It's an understatement to say that Stepmonster wasn't all too happy when I got home twenty minutes late. But because he was hungry, he let me make dinner first. Small reprieve, but a reprieve all the same. He had me sit down next to him and watch him eat. Not that I was hungry. In fact, it made me even more thankful for the stop at the cafe that Adam made.
Stepmonster tried his version of small-talk.
"So what were you doing with the snitch?"
I tense and quickly glance in his direction, trying to see if I can read him. Trying to see why he wants to know. There is no obvious giveaway, so I look back down at my side of the table, empty of everything but my hands, knotted together.
"There was an--um, a situation at the school and I missed the bus, so he offered a ride. I-I was just being polite when I said okay."
It's an obvious lie to me, but thankfully he buys it, nodding his head and finishing his dinner without another word. Waiting for him to finish is almost worse than a beating. At least when he's loud and aggressive, I know what he's going to do. When he's quiet, I have no clue.
When he's done, I clean up the mess and wait for him to either pass out drunk or get aggressive. He doesn't.
I walk into our living room and sit in what used to be my dad's favorite chair. It's just a raggedy, old, purple recliner, but it brings memories of him to mind. Stepmonster doesn't touch it, thankfully, so while it may smell of cigarrettes just because of the air around it, it still has a hint--an undertone--of old smells. Mom's favorite perfume is hidden in one of the corners from when I spilled it once when I was four. There's the black ink stain on one of the arms from Dad's music-writing days. Apparently, before he got so sick, Dad was working his way from small gigs at bars to larger concerts. Then he got sick.
I hear Stepmonster's breathing behind me and tense, waiting for noise and and pain that never comes. Instead, he whispers very quietly, "Did you take your pill this morning?"
He means my birth control pill. He knows I called it in a few days ago and ran out yesterday. I counted wrong. Stupid. I shake my head in reply.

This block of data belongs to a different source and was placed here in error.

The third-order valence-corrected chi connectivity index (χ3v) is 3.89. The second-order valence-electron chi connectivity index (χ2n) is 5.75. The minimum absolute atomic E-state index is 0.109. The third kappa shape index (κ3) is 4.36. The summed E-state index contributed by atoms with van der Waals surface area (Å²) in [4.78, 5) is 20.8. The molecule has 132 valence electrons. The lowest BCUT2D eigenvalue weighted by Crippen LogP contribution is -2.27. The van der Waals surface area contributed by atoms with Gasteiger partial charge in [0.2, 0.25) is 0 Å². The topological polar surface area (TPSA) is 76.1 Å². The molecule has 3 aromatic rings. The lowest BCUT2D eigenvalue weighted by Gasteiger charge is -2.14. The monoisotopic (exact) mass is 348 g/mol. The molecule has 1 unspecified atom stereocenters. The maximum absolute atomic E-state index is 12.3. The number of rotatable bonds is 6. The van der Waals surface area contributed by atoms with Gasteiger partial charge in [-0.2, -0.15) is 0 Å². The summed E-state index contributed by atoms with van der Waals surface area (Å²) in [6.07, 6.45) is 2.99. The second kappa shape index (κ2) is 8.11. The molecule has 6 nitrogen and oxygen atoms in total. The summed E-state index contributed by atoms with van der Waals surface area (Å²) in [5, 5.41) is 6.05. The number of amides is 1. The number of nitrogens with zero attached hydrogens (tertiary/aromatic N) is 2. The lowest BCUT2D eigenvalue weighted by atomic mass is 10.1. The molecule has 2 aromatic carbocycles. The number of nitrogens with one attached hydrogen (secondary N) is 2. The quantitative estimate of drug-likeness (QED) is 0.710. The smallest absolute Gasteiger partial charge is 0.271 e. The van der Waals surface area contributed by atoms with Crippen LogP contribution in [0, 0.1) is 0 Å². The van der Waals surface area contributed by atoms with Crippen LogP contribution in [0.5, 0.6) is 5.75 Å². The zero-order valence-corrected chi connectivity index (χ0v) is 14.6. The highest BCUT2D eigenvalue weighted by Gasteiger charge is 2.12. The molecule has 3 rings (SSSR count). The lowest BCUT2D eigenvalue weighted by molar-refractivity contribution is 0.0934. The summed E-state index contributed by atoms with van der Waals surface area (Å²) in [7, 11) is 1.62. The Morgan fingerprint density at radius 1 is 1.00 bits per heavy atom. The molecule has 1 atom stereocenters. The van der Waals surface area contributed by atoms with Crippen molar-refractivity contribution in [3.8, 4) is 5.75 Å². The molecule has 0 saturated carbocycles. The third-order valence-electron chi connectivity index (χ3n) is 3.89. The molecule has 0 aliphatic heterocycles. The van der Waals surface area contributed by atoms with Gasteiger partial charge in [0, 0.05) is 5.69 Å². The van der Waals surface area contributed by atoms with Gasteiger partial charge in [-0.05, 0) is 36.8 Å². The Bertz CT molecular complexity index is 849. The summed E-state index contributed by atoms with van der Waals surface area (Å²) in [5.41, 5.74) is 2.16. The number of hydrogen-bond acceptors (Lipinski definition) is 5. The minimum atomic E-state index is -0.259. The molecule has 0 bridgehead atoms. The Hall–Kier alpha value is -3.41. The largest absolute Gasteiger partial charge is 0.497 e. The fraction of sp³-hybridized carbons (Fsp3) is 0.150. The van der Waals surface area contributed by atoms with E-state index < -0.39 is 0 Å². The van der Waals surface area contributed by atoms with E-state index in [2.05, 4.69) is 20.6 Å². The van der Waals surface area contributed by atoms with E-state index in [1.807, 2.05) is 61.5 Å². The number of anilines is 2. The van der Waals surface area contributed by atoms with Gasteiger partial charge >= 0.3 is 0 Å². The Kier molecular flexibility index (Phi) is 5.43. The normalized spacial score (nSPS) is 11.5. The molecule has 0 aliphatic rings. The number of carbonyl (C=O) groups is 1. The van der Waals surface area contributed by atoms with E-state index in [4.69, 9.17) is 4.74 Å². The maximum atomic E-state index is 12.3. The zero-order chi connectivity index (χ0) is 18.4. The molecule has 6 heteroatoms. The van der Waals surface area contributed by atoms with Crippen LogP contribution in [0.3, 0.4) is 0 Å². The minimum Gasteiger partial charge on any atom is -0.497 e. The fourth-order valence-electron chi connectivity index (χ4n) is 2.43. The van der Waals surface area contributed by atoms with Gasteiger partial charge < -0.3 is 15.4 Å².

Good? What does he mean, good? He never does anything when I'm off of them--he's at least that smart. Can't have me going to school pregnant, ya know.
I get up from the chair and back away from him, putting the back door to my back. He grins, a predatory grin, and chuckles, taking a swig off of his favorite bottle and walking towards me like one of the crazed killers in horror movies. Only this isn't a horror movie; this is real life and he doesn't have insanity reflecting from his eyes, just calm, icy certainty.
"Come here, Philena... you're going to give me the heir your bitch of a mother denied me."
I turn the knob and rush, backwards, outside, running around the side of the house to the front, because there is no way out through the back unless I want to climb the fence. Our neighbors have a pitbull. Not the smartest idea in the world.
I would do anything not to have run smack into Stepmonster right as I ran around the front corner of the house, though. Even get mauled by a pit. He grabs my elbow to bruise and shoves me inside. I land on the rug in the entryway and that's as far as I get. When I try to get up and run, he kicks me in the ribs. He repeats this procedure until I can no longer fight. Until I can no longer move.
So I lay there, close my eyes, and I wait for it to be over. I wait for him to be done, so I can run to my room, lock the door, and write a letter to Garrett:
If I told the truth... If I told the police about Stepmonster and... and everything,
would you take me in? Would you be my guardian until I turn eighteen?
I leave my room only once I know he has passed out in bed, sneak down the stairs, and drop it in our mailbox. Tomorrow is mail day. I will get my answer soon.
Please let me get my answer soon.